The Circle of Security is a relationship based early intervention program designed to enhance attachment security between parents and children. Decades of university-based research have confirmed that secure children exhibit increased empathy, greater self-esteem, better relationships with parents and peers, enhanced school readiness, and an increased capacity to handle emotions more effectively when compared with children who are not secure.
At the heart of the Circle of Security is the art of Being-With. This capacity includes knowing what gets in the way, something we call “Shark Music.” With the help of our talented friends at Hands Up in England, we now have an animation to easily explain these key COS concepts.
We want you to feel free to share this clip in any way you see helpful. (In your COS-P groups, social media, personal or agency website, email to friends and clients, public presentations, etc.) It is meant to be shared!
Being-With is, in many ways, at the heartbeat of our Circle of Security approach. It’s such a simple concept: the need every child has for caregivers (parents, teachers, etc.) to recognize and honor feelings by staying with core feelings rather than denying their importance. At the center of this Being-With approach is decades of research […]Read more >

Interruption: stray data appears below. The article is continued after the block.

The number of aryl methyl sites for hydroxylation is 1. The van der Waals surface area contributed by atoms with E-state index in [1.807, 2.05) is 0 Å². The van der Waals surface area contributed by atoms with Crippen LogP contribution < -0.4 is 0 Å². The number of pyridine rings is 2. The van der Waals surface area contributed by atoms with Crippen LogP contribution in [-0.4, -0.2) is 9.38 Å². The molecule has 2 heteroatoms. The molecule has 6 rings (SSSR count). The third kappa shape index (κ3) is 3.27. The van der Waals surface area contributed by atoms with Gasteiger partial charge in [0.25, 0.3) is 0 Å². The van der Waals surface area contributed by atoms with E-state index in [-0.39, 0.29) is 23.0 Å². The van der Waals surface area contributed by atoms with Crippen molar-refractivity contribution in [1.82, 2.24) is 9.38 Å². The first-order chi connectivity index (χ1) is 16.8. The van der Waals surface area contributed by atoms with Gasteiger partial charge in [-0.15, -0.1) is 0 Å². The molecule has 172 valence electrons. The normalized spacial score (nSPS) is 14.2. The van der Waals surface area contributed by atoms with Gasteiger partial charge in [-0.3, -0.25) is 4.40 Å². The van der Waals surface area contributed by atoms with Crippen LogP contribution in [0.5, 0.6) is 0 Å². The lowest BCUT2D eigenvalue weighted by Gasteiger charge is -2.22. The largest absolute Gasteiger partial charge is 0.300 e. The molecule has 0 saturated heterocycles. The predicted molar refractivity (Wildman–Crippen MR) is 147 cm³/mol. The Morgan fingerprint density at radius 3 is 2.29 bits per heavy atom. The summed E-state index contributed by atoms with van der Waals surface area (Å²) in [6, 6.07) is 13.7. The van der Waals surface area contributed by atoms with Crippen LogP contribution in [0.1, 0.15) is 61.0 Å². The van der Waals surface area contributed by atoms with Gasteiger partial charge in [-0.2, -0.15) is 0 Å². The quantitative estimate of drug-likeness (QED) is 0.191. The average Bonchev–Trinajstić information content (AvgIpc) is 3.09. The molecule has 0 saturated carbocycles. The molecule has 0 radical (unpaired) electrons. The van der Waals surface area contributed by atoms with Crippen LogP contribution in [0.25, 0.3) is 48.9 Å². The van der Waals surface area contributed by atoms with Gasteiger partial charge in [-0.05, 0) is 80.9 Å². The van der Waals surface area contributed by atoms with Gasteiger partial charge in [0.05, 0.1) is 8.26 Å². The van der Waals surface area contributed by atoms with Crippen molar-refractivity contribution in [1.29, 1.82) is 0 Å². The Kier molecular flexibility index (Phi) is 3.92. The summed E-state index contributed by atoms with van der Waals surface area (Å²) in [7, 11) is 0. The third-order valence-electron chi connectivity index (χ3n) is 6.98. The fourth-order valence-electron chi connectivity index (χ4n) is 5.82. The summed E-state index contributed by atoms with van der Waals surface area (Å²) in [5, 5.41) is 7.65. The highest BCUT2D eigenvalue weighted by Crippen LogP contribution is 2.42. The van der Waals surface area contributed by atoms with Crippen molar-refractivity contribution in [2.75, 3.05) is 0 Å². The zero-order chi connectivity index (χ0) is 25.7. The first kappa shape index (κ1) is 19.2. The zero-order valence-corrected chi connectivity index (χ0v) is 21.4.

Pretend for a moment that every parent on the planet has this one simple fact in common: we all have exactly twelve flaws as parents. Not that these flaws are the same for everyone. Many of us have similar configurations fitting into similar patterns while also being stunningly unique in how messed up we actually […]Read more >
“In piloting Circle of Security Parenting©, I watched parents integrate new insights rapidly and effortlessly. A new sense of understanding and confidence followed, allowing them to respond to their children in ways that were noticeably more secure.”
Angeles Morcuende, M.D.
University of Iowa
“The Circle of Security Parenting© DVD is an outstanding contribution and a “must see” for parents of young children. Focusing on how parent/child relationships can be strengthened, this unique approach teaches parents and those helping them new ways to understand children’s needs and behavior. It also offers effective ways to respond to these needs and behaviors. I have found it invaluable in my own work with parents of young children.”
Charles H. Zeanah, M.D.
Tulane University School of Medicine
Editor of Handbook of Infant Mental Health